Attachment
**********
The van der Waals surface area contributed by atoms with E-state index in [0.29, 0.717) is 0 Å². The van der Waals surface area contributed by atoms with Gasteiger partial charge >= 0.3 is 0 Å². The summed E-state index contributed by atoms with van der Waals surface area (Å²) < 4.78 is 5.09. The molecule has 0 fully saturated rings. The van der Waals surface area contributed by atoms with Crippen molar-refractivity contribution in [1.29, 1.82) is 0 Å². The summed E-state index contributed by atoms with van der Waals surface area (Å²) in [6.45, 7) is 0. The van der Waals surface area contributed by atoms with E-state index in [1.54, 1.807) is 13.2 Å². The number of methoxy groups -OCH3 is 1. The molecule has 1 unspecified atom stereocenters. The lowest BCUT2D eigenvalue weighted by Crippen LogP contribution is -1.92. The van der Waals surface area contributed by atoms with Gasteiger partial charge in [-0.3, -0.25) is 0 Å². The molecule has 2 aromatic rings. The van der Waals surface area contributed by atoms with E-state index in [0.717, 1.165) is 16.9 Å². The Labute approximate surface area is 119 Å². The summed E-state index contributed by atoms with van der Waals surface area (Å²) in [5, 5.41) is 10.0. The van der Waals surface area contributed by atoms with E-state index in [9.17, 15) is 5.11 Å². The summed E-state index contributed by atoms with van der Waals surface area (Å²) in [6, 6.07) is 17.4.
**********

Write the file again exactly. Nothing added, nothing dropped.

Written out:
The van der Waals surface area contributed by atoms with E-state index in [0.29, 0.717) is 0 Å². The van der Waals surface area contributed by atoms with Gasteiger partial charge >= 0.3 is 0 Å². The summed E-state index contributed by atoms with van der Waals surface area (Å²) < 4.78 is 5.09. The molecule has 0 fully saturated rings. The van der Waals surface area contributed by atoms with Crippen molar-refractivity contribution in [1.29, 1.82) is 0 Å². The summed E-state index contributed by atoms with van der Waals surface area (Å²) in [6.45, 7) is 0. The van der Waals surface area contributed by atoms with E-state index in [1.54, 1.807) is 13.2 Å². The number of methoxy groups -OCH3 is 1. The molecule has 1 unspecified atom stereocenters. The lowest BCUT2D eigenvalue weighted by Crippen LogP contribution is -1.92. The van der Waals surface area contributed by atoms with Gasteiger partial charge in [-0.3, -0.25) is 0 Å². The molecule has 2 aromatic rings. The van der Waals surface area contributed by atoms with E-state index in [0.717, 1.165) is 16.9 Å². The Labute approximate surface area is 119 Å². The summed E-state index contributed by atoms with van der Waals surface area (Å²) in [5, 5.41) is 10.0. The van der Waals surface area contributed by atoms with E-state index in [9.17, 15) is 5.11 Å². The summed E-state index contributed by atoms with van der Waals surface area (Å²) in [6, 6.07) is 17.4.